“They’ve clearly got most to lose,” said Oliver Gilvarry, head of research at Dublin-based Dolmen Securities, who has “sell” rating on both banks. “It’s difficult to see how either will end up less than 50 percent owned by taxpayers.”

The Irish Central Bank will at 4:30 p.m. tomorrow publish its third round of stress tests. The results will determine if the two can avoid joining four of the country’s biggest banks in majority state ownership after they all logged record losses as the country’s decade-long real estate bubble burst.

Ireland may require banks to raise an additional 27.5 billion euros ($39 billion) of capital, according to the median estimate of 10 analysts surveyed by Bloomberg News. The government has pledged to provide that money if banks fail to raise it themselves from a 35 billion-euro fund set up under the country’s international bailout in November. Shares of the two lenders have declined by more than 50 percent since that rescue.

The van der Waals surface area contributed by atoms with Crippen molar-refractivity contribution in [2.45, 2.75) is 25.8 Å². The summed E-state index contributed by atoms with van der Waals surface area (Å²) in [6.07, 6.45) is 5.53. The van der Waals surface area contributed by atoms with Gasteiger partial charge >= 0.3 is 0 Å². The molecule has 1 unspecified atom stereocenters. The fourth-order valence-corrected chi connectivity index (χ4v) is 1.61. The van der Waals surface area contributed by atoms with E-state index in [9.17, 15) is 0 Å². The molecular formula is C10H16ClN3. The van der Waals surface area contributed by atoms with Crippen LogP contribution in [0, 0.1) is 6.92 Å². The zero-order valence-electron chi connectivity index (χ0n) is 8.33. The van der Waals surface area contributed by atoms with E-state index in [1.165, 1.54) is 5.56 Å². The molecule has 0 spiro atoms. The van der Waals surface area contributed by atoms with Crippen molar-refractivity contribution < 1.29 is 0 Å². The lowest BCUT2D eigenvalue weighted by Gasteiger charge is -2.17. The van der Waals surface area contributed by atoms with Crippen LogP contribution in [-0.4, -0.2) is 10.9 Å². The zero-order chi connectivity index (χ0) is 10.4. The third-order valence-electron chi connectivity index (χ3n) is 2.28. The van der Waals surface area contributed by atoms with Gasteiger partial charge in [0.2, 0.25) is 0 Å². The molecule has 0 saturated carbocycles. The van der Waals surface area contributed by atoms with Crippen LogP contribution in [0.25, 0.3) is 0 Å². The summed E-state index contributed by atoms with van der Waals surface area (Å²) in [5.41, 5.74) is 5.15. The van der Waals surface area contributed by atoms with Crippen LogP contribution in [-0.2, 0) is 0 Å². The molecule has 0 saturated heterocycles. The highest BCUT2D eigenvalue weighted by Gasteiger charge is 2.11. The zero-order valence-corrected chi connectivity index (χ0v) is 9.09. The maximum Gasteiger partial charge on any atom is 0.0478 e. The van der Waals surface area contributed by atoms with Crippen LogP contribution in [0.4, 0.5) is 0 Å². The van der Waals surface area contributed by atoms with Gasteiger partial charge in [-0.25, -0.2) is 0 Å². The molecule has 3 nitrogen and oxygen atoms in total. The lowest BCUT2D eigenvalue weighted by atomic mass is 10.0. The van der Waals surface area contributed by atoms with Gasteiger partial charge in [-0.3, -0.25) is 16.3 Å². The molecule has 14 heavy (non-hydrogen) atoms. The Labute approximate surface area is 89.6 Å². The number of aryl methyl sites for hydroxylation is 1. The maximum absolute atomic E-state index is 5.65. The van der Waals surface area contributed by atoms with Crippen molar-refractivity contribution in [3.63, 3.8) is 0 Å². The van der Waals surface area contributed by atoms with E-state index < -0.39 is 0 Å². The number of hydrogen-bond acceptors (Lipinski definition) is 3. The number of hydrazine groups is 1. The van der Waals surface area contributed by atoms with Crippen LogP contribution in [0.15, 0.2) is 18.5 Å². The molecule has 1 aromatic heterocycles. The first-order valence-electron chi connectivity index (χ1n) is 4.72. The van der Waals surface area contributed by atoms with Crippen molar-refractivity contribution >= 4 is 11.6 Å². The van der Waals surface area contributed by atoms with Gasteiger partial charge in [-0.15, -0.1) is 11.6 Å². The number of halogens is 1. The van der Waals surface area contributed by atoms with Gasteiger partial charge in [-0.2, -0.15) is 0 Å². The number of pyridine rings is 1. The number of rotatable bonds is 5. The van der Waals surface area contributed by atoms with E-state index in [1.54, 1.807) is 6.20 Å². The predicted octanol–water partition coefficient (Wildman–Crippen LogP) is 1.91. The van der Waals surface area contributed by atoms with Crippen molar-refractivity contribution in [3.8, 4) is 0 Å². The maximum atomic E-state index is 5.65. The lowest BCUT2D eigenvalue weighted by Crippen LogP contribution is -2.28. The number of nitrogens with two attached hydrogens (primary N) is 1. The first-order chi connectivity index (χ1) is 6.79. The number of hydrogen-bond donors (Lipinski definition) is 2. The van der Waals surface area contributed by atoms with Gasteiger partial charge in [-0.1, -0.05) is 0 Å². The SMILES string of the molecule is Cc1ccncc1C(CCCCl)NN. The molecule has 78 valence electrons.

Also, Irish Bank Suspends Shares in Nationalization Fears. Boys and girls, this potential nationalization of the remaining banks essentially means that Ireland will be taking the clipper to bondholders. The new government made it very clear in their campaign and actually published their intentions after being elected...

As excerpted from "":